actually called a  clé anglaise  in French. Sort of  English wrench  if you want.

so there has to be some truth at the bottom of this.
 


Oh there is, and it’s a combination of Ape’s explanation and mine.  British Standard c. 1900-1930 was a pretty oddball size.  Both the Germans (metric users) and Americans (Standard users) couldn’t get their heads around the British system (this actually lead to the DIN Standard we have today).  Even tho it was Standard (Imperial) the quality was abysmal due to a number of factors (access to quality materials, quality of workmanship within the industry ect) that lead to the creation of the adjustable wrench.  I never saw many older British cars as a mechanic in the states but when I did I had a special set of tools hidden away (passed down from my grandfather who was a mechanic stationed in Britain during WWII) only for those cars because nothing else would fit it and probably round the head off.



DumbApe #28 Posted 13 January 2020 - 11:47 AM

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View PostGentleman_l8astard, on 13 January 2020 - 01:15 AM, said:


Oh there is, and it’s a combination of Ape’s explanation and mine.  British Standard c. 1900-1930 was a pretty oddball size.  Both the Germans (metric users) and Americans (Standard users) couldn’t get their heads around the British system (this actually lead to the DIN Standard we have today).  Even tho it was Standard (Imperial) the quality was abysmal due to a number of factors (access to quality materials, quality of workmanship within the industry ect) that lead to the creation of the adjustable wrench.  I never saw many older British cars as a mechanic in the states but when I did I had a special set of tools hidden away (passed down from my grandfather who was a mechanic stationed in Britain during WWII) only for those cars because nothing else would fit it and probably round the head off.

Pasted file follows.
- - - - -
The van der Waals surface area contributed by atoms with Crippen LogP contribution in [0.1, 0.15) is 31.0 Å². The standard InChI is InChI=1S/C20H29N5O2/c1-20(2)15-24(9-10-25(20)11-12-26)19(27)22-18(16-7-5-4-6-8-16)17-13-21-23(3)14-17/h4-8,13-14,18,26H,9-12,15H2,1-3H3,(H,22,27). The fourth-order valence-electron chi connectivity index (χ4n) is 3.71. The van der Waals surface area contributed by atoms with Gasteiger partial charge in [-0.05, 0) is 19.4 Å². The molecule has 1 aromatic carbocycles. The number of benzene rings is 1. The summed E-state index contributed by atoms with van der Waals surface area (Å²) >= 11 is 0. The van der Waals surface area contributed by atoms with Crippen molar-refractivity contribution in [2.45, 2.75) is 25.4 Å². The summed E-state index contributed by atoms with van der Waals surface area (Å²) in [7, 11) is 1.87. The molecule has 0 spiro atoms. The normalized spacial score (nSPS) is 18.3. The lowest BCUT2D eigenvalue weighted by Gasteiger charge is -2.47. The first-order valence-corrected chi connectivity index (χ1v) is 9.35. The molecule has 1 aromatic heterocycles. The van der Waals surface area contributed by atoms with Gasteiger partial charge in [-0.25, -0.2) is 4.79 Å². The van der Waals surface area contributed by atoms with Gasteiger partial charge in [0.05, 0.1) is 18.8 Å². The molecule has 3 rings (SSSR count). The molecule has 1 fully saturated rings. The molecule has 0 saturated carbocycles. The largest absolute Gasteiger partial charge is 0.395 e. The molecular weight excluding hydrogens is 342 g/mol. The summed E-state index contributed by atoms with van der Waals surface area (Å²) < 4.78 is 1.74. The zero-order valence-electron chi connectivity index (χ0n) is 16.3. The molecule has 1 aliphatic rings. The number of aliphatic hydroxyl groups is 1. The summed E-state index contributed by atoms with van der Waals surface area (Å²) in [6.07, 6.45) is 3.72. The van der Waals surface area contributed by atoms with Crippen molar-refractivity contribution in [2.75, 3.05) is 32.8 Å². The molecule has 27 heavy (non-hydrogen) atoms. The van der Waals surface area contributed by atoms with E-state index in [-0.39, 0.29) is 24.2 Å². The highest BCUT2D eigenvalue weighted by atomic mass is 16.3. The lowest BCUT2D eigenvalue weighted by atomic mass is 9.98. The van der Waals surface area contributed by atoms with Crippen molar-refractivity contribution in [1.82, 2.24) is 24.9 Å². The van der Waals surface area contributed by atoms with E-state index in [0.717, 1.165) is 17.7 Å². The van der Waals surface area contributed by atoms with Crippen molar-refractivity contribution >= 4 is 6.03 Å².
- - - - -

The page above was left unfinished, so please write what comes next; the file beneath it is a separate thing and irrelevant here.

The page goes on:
It was in these damp islands that the problem was solved and all the standards in use today owe a debt to Joseph Whitworth.

 

It isn't just the metric verses imperial of the heads, but also things like thread turns per inch and the angles of the surface of the thread.  While some might say it was down to shoddy equipment etc, it is rather more likely that an uninformed spanner monkey just didn't know that the Whitworth scale measures the bolt diameter and not the distance between the flat surfaces. In addition, the pitch angle can vary in certain applications.   

 

https://en.wikipedia.org/wiki/British_Standard_Whitworth

 

Oh and PS the accuracy of the techniques he developed was down to with one millionth of an inch! 


Edited by DumbApe, 13 January 2020 - 02:11 PM.